Annual size recertification may become part of SBA regs
- By Ethan Butterfield
- Aug 04, 2006
Large federal businesses preying on weaknesses in the Small Business Administration's contracting programs to win work intended for small companies could face more robust requirements intended to aid small businesses, according to regulations in the Small Business Reauthorization and Improvements Act of 2006.
Chief among the new regulations are annual size recertifications. While SBA proposed annual recertifications for small businesses in 2002, it has been debating how to enact the measure since, SBA officials previously said.
During a recent interview with GCN's sister publication, Washington Technology, Karen Hontz, SBA associate administrator for government contracting, said SBA staffers were still discussing the issue and hoped to publish something soon.
SBA certifies companies in a handful of its contracting programs, such as the 8(a) Business Development program, but allows self-policing and self-certification for the vast majority of companies that the federal government considers small businesses.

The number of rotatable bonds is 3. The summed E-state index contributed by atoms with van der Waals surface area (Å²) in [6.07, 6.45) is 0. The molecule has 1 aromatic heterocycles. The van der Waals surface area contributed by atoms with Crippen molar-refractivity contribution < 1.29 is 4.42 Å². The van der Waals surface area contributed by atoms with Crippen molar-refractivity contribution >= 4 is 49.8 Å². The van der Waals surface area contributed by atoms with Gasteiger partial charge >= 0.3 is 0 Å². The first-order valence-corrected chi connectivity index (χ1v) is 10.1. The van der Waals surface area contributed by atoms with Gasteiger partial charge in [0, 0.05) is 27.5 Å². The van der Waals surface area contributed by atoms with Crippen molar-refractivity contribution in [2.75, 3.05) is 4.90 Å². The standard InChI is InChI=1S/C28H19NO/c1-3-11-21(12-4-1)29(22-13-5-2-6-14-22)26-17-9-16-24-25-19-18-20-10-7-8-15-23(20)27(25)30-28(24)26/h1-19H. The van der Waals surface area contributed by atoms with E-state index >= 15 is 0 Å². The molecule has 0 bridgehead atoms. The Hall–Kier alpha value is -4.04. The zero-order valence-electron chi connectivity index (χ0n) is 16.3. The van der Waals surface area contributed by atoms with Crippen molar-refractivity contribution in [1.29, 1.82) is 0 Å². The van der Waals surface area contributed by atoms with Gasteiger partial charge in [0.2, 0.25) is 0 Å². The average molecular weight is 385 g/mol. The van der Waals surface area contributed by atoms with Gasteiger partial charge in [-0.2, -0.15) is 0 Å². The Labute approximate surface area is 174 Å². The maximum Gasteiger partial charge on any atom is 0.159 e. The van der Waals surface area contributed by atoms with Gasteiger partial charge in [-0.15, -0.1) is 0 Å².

The Reauthorization Act was introduced by the Senate Wednesday, and yesterday Sen. John Kerry (D-Mass.) took the floor to speak on the issue.
'We must stop fraudulent misrepresentation by large firms, and require [SBA] to start looking out for the interests of small firms,' Kerry said.
The issue of large companies winning small-business contracts has come to the forefront over the last few months as reports surfaced
showing some of the largest government contractors, such as Lockheed Martin Corp., Northrop Grumman Corp. and GTSI Corp., atop the list of small-business contract winners for 2005.
The reauthorization bill strengthens several SBA loan programs, implements a women's procurement program and requires that more small-business procurement center representatives are part of contracting teams to ensure regulations are upheld.
The bill also requires large prime contractors to meet small-business subcontracting goals, or face stiff penalties that could include the federal government withholding payments, or paying its subcontractors directly if the company failed to pay its teammates.Ethan Butterfield is a staff writer for
Government Computer News' sister publication, Washington Technology